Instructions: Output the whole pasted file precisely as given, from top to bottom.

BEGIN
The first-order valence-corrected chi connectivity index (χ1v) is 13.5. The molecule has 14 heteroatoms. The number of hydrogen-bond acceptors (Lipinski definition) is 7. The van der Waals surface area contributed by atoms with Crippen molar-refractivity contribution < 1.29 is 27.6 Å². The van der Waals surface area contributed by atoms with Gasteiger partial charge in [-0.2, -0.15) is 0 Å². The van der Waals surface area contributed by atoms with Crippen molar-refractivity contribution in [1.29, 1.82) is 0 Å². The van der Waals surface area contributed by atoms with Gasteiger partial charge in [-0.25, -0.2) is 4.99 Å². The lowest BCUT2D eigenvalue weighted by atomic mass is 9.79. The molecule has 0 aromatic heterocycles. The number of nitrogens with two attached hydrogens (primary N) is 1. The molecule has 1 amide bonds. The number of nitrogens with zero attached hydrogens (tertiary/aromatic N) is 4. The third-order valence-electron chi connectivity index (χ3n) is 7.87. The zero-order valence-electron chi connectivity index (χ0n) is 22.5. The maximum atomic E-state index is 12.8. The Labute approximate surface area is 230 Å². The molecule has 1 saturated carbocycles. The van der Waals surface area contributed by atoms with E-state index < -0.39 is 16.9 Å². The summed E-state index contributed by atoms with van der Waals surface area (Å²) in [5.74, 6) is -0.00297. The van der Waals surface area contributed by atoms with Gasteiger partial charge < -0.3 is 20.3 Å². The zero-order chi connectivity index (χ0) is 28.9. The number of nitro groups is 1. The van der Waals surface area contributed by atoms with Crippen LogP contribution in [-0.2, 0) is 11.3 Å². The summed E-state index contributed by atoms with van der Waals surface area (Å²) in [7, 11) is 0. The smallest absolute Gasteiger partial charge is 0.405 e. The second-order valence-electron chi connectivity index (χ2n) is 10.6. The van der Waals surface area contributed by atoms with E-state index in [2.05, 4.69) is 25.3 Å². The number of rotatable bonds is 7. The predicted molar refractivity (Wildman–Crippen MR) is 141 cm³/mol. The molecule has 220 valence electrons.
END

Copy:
The first-order valence-corrected chi connectivity index (χ1v) is 13.5. The molecule has 14 heteroatoms. The number of hydrogen-bond acceptors (Lipinski definition) is 7. The van der Waals surface area contributed by atoms with Crippen molar-refractivity contribution < 1.29 is 27.6 Å². The van der Waals surface area contributed by atoms with Gasteiger partial charge in [-0.2, -0.15) is 0 Å². The van der Waals surface area contributed by atoms with Crippen molar-refractivity contribution in [1.29, 1.82) is 0 Å². The van der Waals surface area contributed by atoms with Gasteiger partial charge in [-0.25, -0.2) is 4.99 Å². The lowest BCUT2D eigenvalue weighted by atomic mass is 9.79. The molecule has 0 aromatic heterocycles. The number of nitrogens with two attached hydrogens (primary N) is 1. The molecule has 1 amide bonds. The number of nitrogens with zero attached hydrogens (tertiary/aromatic N) is 4. The third-order valence-electron chi connectivity index (χ3n) is 7.87. The zero-order valence-electron chi connectivity index (χ0n) is 22.5. The maximum atomic E-state index is 12.8. The Labute approximate surface area is 230 Å². The molecule has 1 saturated carbocycles. The van der Waals surface area contributed by atoms with E-state index < -0.39 is 16.9 Å². The summed E-state index contributed by atoms with van der Waals surface area (Å²) in [5.74, 6) is -0.00297. The van der Waals surface area contributed by atoms with Gasteiger partial charge < -0.3 is 20.3 Å². The zero-order chi connectivity index (χ0) is 28.9. The number of nitro groups is 1. The van der Waals surface area contributed by atoms with Crippen LogP contribution in [-0.2, 0) is 11.3 Å². The summed E-state index contributed by atoms with van der Waals surface area (Å²) in [7, 11) is 0. The smallest absolute Gasteiger partial charge is 0.405 e. The second-order valence-electron chi connectivity index (χ2n) is 10.6. The van der Waals surface area contributed by atoms with E-state index in [2.05, 4.69) is 25.3 Å². The number of rotatable bonds is 7. The predicted molar refractivity (Wildman–Crippen MR) is 141 cm³/mol. The molecule has 220 valence electrons.